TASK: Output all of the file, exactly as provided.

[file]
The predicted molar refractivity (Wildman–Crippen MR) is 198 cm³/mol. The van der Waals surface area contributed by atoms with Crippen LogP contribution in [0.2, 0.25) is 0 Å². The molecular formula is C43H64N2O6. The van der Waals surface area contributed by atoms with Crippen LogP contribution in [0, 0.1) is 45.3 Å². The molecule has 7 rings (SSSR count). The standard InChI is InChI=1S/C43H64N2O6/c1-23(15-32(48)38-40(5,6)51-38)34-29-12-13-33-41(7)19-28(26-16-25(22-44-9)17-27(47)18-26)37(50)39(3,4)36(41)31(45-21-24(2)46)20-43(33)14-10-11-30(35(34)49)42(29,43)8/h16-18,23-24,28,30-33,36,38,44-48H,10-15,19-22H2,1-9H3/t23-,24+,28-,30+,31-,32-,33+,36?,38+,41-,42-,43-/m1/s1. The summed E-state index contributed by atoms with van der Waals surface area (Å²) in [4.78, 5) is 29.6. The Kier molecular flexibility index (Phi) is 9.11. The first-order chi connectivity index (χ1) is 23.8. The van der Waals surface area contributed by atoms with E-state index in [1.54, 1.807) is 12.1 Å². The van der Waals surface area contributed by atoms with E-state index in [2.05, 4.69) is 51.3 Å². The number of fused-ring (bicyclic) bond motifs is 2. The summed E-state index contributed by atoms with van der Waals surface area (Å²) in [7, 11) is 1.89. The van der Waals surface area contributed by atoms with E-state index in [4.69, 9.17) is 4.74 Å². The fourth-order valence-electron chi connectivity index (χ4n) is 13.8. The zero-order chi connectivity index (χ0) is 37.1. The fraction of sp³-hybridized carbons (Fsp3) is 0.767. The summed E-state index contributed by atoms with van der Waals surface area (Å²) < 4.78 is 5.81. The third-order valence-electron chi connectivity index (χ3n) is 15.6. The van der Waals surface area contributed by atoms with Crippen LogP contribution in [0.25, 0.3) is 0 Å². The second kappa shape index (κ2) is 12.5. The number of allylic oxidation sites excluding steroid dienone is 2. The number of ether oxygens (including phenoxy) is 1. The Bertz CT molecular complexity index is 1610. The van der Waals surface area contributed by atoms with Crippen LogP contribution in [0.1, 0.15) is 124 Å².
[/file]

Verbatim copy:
The predicted molar refractivity (Wildman–Crippen MR) is 198 cm³/mol. The van der Waals surface area contributed by atoms with Crippen LogP contribution in [0.2, 0.25) is 0 Å². The molecular formula is C43H64N2O6. The van der Waals surface area contributed by atoms with Crippen LogP contribution in [0, 0.1) is 45.3 Å². The molecule has 7 rings (SSSR count). The standard InChI is InChI=1S/C43H64N2O6/c1-23(15-32(48)38-40(5,6)51-38)34-29-12-13-33-41(7)19-28(26-16-25(22-44-9)17-27(47)18-26)37(50)39(3,4)36(41)31(45-21-24(2)46)20-43(33)14-10-11-30(35(34)49)42(29,43)8/h16-18,23-24,28,30-33,36,38,44-48H,10-15,19-22H2,1-9H3/t23-,24+,28-,30+,31-,32-,33+,36?,38+,41-,42-,43-/m1/s1. The summed E-state index contributed by atoms with van der Waals surface area (Å²) in [4.78, 5) is 29.6. The Kier molecular flexibility index (Phi) is 9.11. The first-order chi connectivity index (χ1) is 23.8. The van der Waals surface area contributed by atoms with E-state index in [1.54, 1.807) is 12.1 Å². The van der Waals surface area contributed by atoms with E-state index in [2.05, 4.69) is 51.3 Å². The number of fused-ring (bicyclic) bond motifs is 2. The summed E-state index contributed by atoms with van der Waals surface area (Å²) in [7, 11) is 1.89. The van der Waals surface area contributed by atoms with E-state index in [4.69, 9.17) is 4.74 Å². The fourth-order valence-electron chi connectivity index (χ4n) is 13.8. The zero-order chi connectivity index (χ0) is 37.1. The fraction of sp³-hybridized carbons (Fsp3) is 0.767. The summed E-state index contributed by atoms with van der Waals surface area (Å²) < 4.78 is 5.81. The third-order valence-electron chi connectivity index (χ3n) is 15.6. The van der Waals surface area contributed by atoms with Crippen LogP contribution in [0.25, 0.3) is 0 Å². The second kappa shape index (κ2) is 12.5. The number of allylic oxidation sites excluding steroid dienone is 2. The number of ether oxygens (including phenoxy) is 1. The Bertz CT molecular complexity index is 1610. The van der Waals surface area contributed by atoms with Crippen LogP contribution in [0.1, 0.15) is 124 Å².